Video of squid prepared alive for sashimi sparks outrage

Ikizukuri, also known as ikezukuri, is the preparation of sashimi made from live seafood. It is controversial due to concerns over the animal's suffering as it is kept alive while its body is being dismembered.

A video demonstration of the practice has gone viral and attracted condemnation of the delicacy.

In the 2-min-long video, the chef is seen skilfully cleaning and slicing its head into pieces while leaving its brain intact.

The pieces are arranged on a plate while the squid is placed in an upright position on the side of the cutting board. The squid can be seen wriggling its legs and moving about.

After preparing the head, the chef moves on to slicing off the squid's legs while it is still alive.The remaining squid, without its head or legs but with its brain intact, is then trashed in the sink.

The viral video, which has been reuploaded several times on platforms such as YouTube and Facebook, has upset many viewers who were horrified to see the squid trashing about while the chef sliced off most of its body.

"Have empathy for all the Earth's creatures and kill your food swiftly and humanely because in your next life you might return as one of these lesser beings," wrote Facebook user Tyson Bass.

Echoing his sentiments, Facebook user Cashona Keiko Brewster Pittman commented: "This is so terrible. Why let the creature suffer that way instead of a quick and swift death."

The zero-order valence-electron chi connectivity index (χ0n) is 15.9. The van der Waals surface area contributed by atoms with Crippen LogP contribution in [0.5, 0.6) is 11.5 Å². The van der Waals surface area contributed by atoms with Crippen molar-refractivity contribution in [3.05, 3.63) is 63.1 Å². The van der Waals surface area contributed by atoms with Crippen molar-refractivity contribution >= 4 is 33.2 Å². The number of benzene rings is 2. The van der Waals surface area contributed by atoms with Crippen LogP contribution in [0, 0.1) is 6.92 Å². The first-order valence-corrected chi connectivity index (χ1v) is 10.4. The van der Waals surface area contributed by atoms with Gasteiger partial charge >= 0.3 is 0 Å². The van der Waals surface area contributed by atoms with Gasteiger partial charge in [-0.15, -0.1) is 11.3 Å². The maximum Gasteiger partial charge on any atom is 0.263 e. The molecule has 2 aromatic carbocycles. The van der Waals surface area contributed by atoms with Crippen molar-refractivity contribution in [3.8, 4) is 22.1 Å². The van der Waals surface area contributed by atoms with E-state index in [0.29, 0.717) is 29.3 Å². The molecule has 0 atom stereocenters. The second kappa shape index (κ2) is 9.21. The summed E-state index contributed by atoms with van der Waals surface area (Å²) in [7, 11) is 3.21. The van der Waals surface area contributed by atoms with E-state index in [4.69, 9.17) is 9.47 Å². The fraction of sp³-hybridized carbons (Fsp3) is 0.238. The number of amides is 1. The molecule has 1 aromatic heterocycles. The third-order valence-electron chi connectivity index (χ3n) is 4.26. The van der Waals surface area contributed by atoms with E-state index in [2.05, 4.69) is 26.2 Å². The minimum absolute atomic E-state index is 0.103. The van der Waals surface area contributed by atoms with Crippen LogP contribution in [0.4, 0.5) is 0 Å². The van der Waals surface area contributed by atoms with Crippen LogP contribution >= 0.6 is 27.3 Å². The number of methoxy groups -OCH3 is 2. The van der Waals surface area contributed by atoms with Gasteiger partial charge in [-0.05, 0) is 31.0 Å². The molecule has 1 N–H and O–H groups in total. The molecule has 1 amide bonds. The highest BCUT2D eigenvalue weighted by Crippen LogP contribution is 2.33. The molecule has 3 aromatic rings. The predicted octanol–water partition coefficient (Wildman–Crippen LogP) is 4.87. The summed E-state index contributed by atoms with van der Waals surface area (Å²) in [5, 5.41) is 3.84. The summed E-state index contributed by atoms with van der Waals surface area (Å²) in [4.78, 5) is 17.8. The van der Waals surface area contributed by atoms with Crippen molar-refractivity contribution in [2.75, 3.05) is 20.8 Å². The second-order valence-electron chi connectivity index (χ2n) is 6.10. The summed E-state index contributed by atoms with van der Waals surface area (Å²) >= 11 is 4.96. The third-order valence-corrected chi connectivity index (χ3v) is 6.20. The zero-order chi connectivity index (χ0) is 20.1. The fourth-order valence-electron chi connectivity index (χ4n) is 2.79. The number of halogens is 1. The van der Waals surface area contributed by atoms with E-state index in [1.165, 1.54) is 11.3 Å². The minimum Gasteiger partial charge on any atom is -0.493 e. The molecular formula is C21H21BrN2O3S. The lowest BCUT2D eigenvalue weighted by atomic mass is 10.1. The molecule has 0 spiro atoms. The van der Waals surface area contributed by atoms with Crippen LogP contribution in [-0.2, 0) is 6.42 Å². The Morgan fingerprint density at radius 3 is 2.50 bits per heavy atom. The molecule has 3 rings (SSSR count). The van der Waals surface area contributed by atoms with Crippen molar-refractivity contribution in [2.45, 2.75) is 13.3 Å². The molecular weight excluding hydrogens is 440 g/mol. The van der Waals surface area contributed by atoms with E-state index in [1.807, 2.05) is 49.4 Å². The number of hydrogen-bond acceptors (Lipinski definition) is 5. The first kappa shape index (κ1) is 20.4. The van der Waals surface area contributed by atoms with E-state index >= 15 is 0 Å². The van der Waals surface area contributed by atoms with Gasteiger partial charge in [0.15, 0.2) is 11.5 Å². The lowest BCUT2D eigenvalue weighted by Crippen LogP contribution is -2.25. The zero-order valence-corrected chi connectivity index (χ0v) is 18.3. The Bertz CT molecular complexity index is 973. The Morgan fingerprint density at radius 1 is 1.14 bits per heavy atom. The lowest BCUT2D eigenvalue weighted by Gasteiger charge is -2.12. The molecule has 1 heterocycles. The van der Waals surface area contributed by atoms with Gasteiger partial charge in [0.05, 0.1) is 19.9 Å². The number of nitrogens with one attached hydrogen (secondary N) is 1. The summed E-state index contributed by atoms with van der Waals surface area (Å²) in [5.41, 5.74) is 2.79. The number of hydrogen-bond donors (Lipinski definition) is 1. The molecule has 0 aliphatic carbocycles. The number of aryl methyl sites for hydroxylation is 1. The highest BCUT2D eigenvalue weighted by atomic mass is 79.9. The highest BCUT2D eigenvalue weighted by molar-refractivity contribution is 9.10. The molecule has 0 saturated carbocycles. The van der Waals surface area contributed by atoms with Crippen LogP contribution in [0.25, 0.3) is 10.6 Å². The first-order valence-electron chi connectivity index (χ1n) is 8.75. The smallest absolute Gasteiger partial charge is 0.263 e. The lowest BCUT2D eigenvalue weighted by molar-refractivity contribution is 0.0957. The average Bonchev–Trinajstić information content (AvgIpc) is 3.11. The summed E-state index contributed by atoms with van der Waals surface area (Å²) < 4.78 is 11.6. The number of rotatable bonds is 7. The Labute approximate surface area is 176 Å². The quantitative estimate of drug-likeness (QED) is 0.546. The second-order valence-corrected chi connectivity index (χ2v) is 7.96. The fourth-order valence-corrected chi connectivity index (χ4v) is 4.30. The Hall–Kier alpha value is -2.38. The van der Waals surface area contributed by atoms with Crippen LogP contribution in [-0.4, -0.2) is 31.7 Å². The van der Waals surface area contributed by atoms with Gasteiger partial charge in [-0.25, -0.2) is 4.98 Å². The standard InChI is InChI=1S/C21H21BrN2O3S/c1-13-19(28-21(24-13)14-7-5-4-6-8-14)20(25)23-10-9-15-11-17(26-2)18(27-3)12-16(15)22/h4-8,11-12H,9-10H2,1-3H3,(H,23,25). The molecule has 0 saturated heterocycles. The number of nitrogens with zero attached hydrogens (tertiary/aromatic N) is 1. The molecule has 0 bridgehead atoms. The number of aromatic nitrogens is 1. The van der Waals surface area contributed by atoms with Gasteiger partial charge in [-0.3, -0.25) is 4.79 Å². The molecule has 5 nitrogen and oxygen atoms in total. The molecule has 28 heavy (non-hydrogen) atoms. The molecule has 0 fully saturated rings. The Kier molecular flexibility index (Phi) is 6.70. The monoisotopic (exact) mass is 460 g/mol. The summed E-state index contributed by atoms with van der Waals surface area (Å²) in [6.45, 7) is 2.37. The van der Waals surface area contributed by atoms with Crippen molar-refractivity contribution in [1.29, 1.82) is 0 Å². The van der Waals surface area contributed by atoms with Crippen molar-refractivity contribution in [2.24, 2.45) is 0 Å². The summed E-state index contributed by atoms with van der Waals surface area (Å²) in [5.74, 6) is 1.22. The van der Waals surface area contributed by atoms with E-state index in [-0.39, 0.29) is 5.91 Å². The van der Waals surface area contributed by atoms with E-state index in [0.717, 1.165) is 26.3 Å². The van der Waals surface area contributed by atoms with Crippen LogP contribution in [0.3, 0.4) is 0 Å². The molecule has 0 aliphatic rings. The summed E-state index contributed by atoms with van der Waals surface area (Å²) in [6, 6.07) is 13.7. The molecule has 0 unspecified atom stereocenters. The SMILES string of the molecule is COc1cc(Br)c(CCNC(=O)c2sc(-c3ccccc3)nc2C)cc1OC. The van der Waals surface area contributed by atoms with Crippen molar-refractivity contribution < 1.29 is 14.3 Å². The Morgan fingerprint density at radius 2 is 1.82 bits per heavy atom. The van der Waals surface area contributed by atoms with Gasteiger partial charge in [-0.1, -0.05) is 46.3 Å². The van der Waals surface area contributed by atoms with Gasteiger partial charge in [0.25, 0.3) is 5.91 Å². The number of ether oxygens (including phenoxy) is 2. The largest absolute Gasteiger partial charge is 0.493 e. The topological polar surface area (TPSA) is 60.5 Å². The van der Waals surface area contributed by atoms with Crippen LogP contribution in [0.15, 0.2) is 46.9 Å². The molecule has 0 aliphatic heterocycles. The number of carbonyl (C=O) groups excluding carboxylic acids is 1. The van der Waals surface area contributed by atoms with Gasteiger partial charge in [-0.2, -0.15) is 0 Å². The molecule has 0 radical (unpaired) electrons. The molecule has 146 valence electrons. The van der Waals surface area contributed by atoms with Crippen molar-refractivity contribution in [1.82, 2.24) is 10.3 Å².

The practice is outlawed in countries such as Australia and Germany. It is unclear where the video is taken, but the signage indicates that it is a Japanese restaurant.

'Dancing squid'

The latest video is eerily similar to a 2011 video demonstration of a live squid preparation for a Japanese dish called odori-don offered by a restaurant in Hokkaido.

Odori-don literally translates to "dancing squid rice bowl".

The video, uploaded onto sites such as Huffington Post, shows a decapitated squid sitting in a bowl of rice along with thinly sliced pieces of its severed head.

Seasoned soy sauce is then poured over the squid to make it move its legs. According to Huffington Post, the squid is then removed from the bowl and the rest of its body cut up to be consumed.

yamadak@sph.com.sg